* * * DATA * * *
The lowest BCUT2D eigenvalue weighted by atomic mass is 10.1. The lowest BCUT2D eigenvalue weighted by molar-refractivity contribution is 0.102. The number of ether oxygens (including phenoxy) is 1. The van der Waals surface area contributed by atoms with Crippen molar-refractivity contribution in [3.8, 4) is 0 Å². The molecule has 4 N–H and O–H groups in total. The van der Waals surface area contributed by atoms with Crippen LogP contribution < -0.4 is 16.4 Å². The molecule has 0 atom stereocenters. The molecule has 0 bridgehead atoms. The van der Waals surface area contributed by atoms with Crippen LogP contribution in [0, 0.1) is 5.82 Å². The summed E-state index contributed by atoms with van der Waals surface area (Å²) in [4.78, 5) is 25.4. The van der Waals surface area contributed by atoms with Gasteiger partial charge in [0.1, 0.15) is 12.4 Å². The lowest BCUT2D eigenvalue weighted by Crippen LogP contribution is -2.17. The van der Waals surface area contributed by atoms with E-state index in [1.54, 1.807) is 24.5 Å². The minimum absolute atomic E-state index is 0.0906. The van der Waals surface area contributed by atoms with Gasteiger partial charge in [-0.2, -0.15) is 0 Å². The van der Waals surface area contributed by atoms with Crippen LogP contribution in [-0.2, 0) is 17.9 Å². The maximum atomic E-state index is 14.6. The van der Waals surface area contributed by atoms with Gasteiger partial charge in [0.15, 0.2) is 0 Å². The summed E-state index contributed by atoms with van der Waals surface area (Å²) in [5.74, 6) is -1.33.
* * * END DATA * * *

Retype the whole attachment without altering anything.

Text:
The lowest BCUT2D eigenvalue weighted by atomic mass is 10.1. The lowest BCUT2D eigenvalue weighted by molar-refractivity contribution is 0.102. The number of ether oxygens (including phenoxy) is 1. The van der Waals surface area contributed by atoms with Crippen molar-refractivity contribution in [3.8, 4) is 0 Å². The molecule has 4 N–H and O–H groups in total. The van der Waals surface area contributed by atoms with Crippen LogP contribution < -0.4 is 16.4 Å². The molecule has 0 atom stereocenters. The molecule has 0 bridgehead atoms. The van der Waals surface area contributed by atoms with Crippen LogP contribution in [0, 0.1) is 5.82 Å². The summed E-state index contributed by atoms with van der Waals surface area (Å²) in [4.78, 5) is 25.4. The van der Waals surface area contributed by atoms with Gasteiger partial charge in [0.1, 0.15) is 12.4 Å². The lowest BCUT2D eigenvalue weighted by Crippen LogP contribution is -2.17. The van der Waals surface area contributed by atoms with E-state index in [1.54, 1.807) is 24.5 Å². The minimum absolute atomic E-state index is 0.0906. The van der Waals surface area contributed by atoms with Gasteiger partial charge in [-0.2, -0.15) is 0 Å². The van der Waals surface area contributed by atoms with Crippen LogP contribution in [-0.2, 0) is 17.9 Å². The maximum atomic E-state index is 14.6. The van der Waals surface area contributed by atoms with Gasteiger partial charge in [0.15, 0.2) is 0 Å². The summed E-state index contributed by atoms with van der Waals surface area (Å²) in [5.74, 6) is -1.33.